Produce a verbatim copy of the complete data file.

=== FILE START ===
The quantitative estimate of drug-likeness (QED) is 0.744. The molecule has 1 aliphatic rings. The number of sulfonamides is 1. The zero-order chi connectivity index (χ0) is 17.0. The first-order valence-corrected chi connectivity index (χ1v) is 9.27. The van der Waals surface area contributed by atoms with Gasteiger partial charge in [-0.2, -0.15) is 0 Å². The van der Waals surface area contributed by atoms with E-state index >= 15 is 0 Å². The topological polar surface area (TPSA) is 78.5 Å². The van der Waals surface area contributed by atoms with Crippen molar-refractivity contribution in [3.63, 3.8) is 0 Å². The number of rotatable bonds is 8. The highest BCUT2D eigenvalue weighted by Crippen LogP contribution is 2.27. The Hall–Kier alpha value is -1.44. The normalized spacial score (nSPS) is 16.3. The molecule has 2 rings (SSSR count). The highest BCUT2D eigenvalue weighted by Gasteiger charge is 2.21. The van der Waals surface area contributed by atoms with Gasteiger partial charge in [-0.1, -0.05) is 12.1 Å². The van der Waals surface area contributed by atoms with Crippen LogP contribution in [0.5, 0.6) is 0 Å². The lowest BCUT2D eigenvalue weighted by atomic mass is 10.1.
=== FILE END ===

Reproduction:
The quantitative estimate of drug-likeness (QED) is 0.744. The molecule has 1 aliphatic rings. The number of sulfonamides is 1. The zero-order chi connectivity index (χ0) is 17.0. The first-order valence-corrected chi connectivity index (χ1v) is 9.27. The van der Waals surface area contributed by atoms with Gasteiger partial charge in [-0.2, -0.15) is 0 Å². The van der Waals surface area contributed by atoms with E-state index >= 15 is 0 Å². The topological polar surface area (TPSA) is 78.5 Å². The van der Waals surface area contributed by atoms with Crippen molar-refractivity contribution in [3.63, 3.8) is 0 Å². The number of rotatable bonds is 8. The highest BCUT2D eigenvalue weighted by Crippen LogP contribution is 2.27. The Hall–Kier alpha value is -1.44. The normalized spacial score (nSPS) is 16.3. The molecule has 2 rings (SSSR count). The highest BCUT2D eigenvalue weighted by Gasteiger charge is 2.21. The van der Waals surface area contributed by atoms with Gasteiger partial charge in [-0.1, -0.05) is 12.1 Å². The van der Waals surface area contributed by atoms with Crippen LogP contribution in [0.5, 0.6) is 0 Å². The lowest BCUT2D eigenvalue weighted by atomic mass is 10.1.